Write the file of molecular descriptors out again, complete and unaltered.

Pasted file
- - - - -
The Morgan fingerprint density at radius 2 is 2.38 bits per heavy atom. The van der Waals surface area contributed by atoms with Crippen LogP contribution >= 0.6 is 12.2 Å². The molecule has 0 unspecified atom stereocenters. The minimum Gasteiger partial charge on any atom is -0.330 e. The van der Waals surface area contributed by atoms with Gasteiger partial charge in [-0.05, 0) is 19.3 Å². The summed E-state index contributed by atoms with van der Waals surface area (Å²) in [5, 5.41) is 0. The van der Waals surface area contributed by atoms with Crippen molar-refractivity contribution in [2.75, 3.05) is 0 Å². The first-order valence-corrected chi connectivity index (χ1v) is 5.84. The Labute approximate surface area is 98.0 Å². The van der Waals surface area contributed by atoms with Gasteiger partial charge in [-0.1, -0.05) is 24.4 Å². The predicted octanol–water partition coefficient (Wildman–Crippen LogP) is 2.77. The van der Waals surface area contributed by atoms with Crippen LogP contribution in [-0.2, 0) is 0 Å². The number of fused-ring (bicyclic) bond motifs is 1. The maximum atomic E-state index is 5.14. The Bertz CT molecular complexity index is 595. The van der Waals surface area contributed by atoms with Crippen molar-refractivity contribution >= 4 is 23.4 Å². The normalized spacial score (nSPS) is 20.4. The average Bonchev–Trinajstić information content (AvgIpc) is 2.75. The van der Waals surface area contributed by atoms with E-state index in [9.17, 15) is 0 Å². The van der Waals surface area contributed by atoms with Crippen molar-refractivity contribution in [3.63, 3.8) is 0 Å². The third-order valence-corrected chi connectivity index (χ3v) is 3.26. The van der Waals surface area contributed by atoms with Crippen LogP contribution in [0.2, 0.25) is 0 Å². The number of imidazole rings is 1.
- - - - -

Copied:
The Morgan fingerprint density at radius 2 is 2.38 bits per heavy atom. The van der Waals surface area contributed by atoms with Crippen LogP contribution >= 0.6 is 12.2 Å². The molecule has 0 unspecified atom stereocenters. The minimum Gasteiger partial charge on any atom is -0.330 e. The van der Waals surface area contributed by atoms with Gasteiger partial charge in [-0.05, 0) is 19.3 Å². The summed E-state index contributed by atoms with van der Waals surface area (Å²) in [5, 5.41) is 0. The van der Waals surface area contributed by atoms with Crippen molar-refractivity contribution in [2.75, 3.05) is 0 Å². The first-order valence-corrected chi connectivity index (χ1v) is 5.84. The Labute approximate surface area is 98.0 Å². The van der Waals surface area contributed by atoms with Gasteiger partial charge in [-0.1, -0.05) is 24.4 Å². The predicted octanol–water partition coefficient (Wildman–Crippen LogP) is 2.77. The van der Waals surface area contributed by atoms with Crippen LogP contribution in [-0.2, 0) is 0 Å². The number of fused-ring (bicyclic) bond motifs is 1. The maximum atomic E-state index is 5.14. The Bertz CT molecular complexity index is 595. The van der Waals surface area contributed by atoms with Crippen molar-refractivity contribution >= 4 is 23.4 Å². The normalized spacial score (nSPS) is 20.4. The average Bonchev–Trinajstić information content (AvgIpc) is 2.75. The van der Waals surface area contributed by atoms with E-state index in [9.17, 15) is 0 Å². The van der Waals surface area contributed by atoms with Crippen molar-refractivity contribution in [3.63, 3.8) is 0 Å². The third-order valence-corrected chi connectivity index (χ3v) is 3.26. The van der Waals surface area contributed by atoms with Crippen LogP contribution in [0.2, 0.25) is 0 Å². The number of imidazole rings is 1.